The Lewis and Clark Expedition
By:Anais Aguilar
Sarahi Estrada
Brenda Velasco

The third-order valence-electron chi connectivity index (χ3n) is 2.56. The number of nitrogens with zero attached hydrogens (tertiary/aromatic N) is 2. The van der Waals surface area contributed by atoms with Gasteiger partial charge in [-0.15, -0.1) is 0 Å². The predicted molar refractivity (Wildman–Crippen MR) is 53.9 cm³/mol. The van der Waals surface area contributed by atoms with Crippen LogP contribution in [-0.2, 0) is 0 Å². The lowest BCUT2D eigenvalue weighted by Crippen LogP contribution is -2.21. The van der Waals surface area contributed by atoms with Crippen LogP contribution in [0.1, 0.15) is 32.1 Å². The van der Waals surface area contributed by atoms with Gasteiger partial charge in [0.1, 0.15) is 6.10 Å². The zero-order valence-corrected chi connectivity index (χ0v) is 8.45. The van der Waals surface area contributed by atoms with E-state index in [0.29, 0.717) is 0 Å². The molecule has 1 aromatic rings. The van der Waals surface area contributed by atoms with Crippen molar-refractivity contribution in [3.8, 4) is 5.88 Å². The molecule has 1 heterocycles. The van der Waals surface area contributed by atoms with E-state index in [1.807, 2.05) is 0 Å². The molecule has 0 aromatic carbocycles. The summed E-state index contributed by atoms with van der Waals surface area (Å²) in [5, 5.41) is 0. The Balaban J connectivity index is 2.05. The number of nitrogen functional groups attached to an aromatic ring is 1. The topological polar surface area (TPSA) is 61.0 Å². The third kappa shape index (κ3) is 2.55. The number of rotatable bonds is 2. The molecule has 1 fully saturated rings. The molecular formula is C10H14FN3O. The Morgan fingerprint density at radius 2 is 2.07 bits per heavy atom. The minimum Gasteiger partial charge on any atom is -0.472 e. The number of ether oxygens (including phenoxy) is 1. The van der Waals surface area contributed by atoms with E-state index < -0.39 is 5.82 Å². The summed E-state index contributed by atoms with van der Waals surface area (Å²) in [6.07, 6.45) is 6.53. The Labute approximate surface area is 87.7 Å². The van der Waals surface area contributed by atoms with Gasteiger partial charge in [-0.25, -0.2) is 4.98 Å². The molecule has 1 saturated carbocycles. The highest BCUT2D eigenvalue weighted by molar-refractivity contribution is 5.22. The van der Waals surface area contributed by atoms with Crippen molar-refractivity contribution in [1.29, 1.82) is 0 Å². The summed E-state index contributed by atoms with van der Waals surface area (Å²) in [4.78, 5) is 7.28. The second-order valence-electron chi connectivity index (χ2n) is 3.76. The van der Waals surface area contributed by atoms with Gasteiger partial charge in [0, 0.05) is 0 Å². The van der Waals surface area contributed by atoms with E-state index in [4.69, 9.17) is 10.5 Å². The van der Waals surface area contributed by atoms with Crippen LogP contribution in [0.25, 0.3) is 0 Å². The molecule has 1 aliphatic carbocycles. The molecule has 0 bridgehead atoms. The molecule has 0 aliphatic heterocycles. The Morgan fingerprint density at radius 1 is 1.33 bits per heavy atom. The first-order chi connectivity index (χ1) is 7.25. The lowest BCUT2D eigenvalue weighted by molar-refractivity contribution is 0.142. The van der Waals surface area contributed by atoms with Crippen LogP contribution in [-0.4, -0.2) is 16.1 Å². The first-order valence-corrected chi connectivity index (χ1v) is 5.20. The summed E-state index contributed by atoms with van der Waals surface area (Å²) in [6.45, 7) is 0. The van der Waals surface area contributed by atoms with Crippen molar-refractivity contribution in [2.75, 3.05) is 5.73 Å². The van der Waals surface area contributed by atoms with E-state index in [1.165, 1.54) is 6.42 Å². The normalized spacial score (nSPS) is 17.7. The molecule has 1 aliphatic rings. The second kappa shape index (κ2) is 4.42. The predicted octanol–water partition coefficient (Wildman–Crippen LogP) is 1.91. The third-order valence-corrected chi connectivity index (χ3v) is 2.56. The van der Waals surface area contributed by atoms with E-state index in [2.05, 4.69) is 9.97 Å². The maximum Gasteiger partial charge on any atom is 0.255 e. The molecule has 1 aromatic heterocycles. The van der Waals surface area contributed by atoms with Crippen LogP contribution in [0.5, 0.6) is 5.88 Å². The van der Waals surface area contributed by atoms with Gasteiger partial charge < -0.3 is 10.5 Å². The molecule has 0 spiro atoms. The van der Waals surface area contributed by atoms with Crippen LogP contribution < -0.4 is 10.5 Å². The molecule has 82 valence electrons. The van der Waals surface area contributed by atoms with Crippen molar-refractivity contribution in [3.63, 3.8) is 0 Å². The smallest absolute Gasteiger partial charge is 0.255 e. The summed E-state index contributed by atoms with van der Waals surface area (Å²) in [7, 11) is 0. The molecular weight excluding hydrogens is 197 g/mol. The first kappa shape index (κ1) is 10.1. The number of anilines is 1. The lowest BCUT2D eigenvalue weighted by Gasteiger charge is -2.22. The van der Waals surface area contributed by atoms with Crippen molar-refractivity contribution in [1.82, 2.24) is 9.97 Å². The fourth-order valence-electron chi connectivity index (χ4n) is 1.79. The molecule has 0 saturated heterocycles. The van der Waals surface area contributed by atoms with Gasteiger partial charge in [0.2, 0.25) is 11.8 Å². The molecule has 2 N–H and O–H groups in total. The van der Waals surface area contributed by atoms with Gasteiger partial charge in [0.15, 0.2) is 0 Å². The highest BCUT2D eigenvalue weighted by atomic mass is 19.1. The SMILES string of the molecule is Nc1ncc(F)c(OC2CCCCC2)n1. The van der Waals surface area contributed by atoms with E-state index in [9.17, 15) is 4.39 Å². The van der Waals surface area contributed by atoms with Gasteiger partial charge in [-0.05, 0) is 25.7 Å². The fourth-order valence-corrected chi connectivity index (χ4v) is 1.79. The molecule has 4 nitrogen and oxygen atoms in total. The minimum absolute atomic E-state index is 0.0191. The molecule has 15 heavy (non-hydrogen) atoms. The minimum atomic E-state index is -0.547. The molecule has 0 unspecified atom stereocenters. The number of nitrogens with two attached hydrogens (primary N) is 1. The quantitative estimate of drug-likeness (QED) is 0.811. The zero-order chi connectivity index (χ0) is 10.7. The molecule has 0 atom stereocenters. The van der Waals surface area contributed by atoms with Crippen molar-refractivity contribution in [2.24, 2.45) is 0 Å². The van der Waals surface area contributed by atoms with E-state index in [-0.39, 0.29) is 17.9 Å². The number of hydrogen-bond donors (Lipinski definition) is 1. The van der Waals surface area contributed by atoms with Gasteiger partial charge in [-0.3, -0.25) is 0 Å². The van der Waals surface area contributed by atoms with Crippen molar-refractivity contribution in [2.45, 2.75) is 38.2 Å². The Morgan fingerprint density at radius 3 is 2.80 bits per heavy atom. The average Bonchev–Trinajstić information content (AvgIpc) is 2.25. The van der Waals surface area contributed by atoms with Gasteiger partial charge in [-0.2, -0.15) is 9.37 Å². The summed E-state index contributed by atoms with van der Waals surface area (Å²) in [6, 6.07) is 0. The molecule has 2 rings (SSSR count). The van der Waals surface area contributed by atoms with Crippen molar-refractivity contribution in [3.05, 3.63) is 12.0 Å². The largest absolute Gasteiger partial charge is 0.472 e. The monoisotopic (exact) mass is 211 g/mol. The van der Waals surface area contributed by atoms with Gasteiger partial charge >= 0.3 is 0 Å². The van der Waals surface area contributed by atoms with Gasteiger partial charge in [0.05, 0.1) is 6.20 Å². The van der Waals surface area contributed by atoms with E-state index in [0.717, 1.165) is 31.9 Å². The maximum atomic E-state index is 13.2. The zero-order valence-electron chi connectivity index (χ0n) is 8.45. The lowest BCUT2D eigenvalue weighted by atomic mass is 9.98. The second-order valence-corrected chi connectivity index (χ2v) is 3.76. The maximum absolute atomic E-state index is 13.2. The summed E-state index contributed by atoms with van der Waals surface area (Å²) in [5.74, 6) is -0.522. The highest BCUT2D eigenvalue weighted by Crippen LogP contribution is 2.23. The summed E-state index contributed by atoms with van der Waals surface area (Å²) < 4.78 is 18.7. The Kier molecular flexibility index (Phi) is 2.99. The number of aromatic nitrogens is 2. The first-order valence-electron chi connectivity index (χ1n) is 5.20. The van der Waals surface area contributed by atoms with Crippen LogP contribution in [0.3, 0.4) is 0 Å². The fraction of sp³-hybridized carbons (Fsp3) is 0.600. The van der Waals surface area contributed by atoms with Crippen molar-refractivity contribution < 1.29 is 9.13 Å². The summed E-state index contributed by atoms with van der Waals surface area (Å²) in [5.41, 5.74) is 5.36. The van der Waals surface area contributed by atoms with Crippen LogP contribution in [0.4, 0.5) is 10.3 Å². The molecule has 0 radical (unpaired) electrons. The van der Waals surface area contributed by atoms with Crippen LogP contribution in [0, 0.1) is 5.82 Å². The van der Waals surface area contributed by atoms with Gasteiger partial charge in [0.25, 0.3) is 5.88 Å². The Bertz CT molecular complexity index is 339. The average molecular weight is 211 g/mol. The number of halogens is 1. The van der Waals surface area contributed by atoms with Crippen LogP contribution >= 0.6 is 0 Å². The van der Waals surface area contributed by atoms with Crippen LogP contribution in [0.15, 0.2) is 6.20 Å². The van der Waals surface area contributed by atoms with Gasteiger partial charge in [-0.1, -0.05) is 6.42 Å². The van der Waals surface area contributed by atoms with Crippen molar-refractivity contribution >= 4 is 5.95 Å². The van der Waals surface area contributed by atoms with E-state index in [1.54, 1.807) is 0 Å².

After the purchase of the Louisiana Territory, President Jefferson set up the crops of discovery to find a water route to the Pacific Ocean and explore The Louisiana Territory. In 1804, Lewis and Clark set off from St.Louis on an expedition. This expedition would cover more than 7,700 miles with the help of more than 45 members. In November the explorers found Sacagawea, a Shoshone woman who had been captured by the Mandas and Hidatsas. Sacagawea leads the explorers and communicates with Native American tribes they meet along the way. Lewis collects more than 240 plants specimens along the expedition. Lewis and Clark sent a group back to the East with reports and specimens of newly discovered plants and animals. Months later, Lewis realizes that there is no water route to the Pacific Ocean. The members split up and decide to explore the Louisiana Territory more deeply. They reunite and set off back to St.Louis they informed that they had been benevolent with the Native Americans and had gained a plethora amount of geographic information. After the cognition of this fur traders and others started heading West. Since many Americans came to the West, they started taking the land from the Native Americans. They also had copious trading routes and water communications.